I like pizza. I don't like all pizza equally well, but the basic idea can be executed in a lot of different ways and still turn out fine. Pizza made with focaccia is pretty good, the sort I remember from San Francisco, probably at Boudin's. Deep dish style stuff is fine. Limp pizza doesn't do as much for me, the sort turned out at Pagliacci or Pizza Schmizza (a favorite with the junior member of our household) or the execrable Chuck E Cheese. But it's still pizza, and I'll eat it unless it's been contaminated with some unpalatable topping or other.
The pizza ideal, though, is tough to come by. My favorite is the pizza I had at Shakey's when I was a child growing up in Boise. My memories of the place are probably faulty, but I remember the door and windows had those multicolored round glass panes like bottle bottoms, and didn't admit a lot of light to the interior. The kitchen where the dough was tossed was behind glass, and there was a raised platform and a rail where we could stand and watch them twirl the pizzas and then brush on the thick sauce with a fat mop brush and sprinkle cheese all over and deal out the toppings like so many cards before sliding them into the giant oven with the peel that had a handle as long as a broomstick. The other entertainment was a movie projector playing Our Gang or Little Rascals shorts on a continuous loop. The pizza parlor was halfway across town, and I don't recall going that often, but I liked it when we did, even if I had to peel off the tomato slices that Mom liked on the Canadian bacon pizza.
The pizza had a crisp, crackery crust, and a sauce so viscous that it was almost solid, like tomato paste, with a hint of spice, in a thin layer under the cheese and toppings. Perfection! Sadly, the Shakey's chain was never especially well run, and I understand they changed hands several times in the Eighties and Nineties, losing lots of franchisees in the process. I discovered one in Bellevue when we'd been living in the area for a couple of years, but not long afterward they changed their pizza recipe to something with a thicker crust and a runnier sauce and not nearly as good, making it no longer worth seeking out in preference to the mediocre Round Table or Pizza Hut stuff. Then they closed, and a Mongolian Barbecue place opened in the building which was worth going to again, but I missed the pizza place.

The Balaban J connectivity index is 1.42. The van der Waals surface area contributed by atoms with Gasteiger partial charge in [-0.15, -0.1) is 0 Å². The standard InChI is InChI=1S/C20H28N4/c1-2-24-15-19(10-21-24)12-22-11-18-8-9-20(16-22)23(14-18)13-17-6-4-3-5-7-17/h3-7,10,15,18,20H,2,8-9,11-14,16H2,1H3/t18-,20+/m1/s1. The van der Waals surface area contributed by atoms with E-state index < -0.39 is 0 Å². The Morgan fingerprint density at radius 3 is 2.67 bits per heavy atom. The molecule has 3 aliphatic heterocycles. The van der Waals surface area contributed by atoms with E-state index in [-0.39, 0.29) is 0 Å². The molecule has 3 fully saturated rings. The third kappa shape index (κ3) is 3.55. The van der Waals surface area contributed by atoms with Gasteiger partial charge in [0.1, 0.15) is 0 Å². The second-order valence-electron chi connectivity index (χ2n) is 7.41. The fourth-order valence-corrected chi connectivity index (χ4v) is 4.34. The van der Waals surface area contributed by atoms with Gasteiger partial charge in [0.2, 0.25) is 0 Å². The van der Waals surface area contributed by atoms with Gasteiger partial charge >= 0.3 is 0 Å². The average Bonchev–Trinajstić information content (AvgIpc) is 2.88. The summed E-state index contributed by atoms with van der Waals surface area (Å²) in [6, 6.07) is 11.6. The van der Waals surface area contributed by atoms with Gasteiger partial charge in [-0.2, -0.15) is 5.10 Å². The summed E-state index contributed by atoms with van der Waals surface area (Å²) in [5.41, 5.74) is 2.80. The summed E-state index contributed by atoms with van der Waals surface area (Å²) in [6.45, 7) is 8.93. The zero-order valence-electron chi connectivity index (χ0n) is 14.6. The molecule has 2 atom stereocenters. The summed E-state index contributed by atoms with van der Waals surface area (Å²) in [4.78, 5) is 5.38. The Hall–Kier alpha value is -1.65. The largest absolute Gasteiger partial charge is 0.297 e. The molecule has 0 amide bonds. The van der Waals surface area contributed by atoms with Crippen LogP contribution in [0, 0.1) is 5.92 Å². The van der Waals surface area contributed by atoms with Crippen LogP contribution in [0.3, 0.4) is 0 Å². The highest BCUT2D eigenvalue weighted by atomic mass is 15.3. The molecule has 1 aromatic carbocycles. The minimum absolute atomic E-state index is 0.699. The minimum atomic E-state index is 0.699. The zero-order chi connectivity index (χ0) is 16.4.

When we went to vacation at Cannon Beach, Oregon the first time, the hotel we stayed in had a pizza place right next door, Fultano's. Naturally, we tried it, and it was the first time I'd had a pizza comparable to the old Shakey's recipe in quite some time. It became a favorite spot, along with the great beach, and added to the vacation draw of Cannon Beach. We've been back every year or two ever since.
We made some pizza at home a couple of weeks ago, and I made up some sauce based on a couple of recipes I found online, roughly equal parts tomato paste and tomato sauce, with some garlic and oregano and minced onion and salt and pepper, and left to simmer on the stove for a while. I was thinking about the paste-like sauce on Shakey's pizza and wondering how to recreate it. The result was pretty good, if I do say so myself. A while later I thought to see if maybe someone else liked Shakey's style pizza and perhaps had a recipe or two to share online. That's when I discovered that the greater Seattle area was still home to a couple of Shakey's franchises, which I thought had all dried up and blown away at least a decade ago. The nearest one was in Renton, a couple of miles east of Ikea. Not exactly close, but not out of the realm of possibility if traffic wasn't too bad.
Wednesday, the Formidable Mrs. had a dinner event for work, leaving me and the boy to our own devices. I packed him up in the van and we hit the road for Renton.
I'd looked up the location on Google's street view, and had a good idea of what I was looking for. It's your basic hole in the wall strip mall location, not a distinctive building with those multicolored glass panes, but you can't have everything. We got there in about twenty-five minutes in lightening traffic, and ordered up a large pie and some mojo potatoes to go. While they cooked it up we made a quick stop at the golden arches next door for the boy who was not as enamored of the pizza idea as I was, then came back to pick up our finished pizza and hit the road for home. Total time away, door to door, was about an hour and ten minutes. Impatient to try it, I shoveled some in my mouth while driving, which may not have been the most attentive thing to do, but there were no accidents, and it was so worth it. They had the original recipe going again, thin crust, paste-like sauce, and all. I stuffed myself with half of a large pizza, and found the belly distension a little uncomfortable afterward, but my mouth was not complaining.
I'm sure my wife is dreading being dragged for miles down south so that I can relive a little of my childhood in a vinyl and formica strip mall eatery, but it's a lot closer than Oregon. Sadly, there's no beach.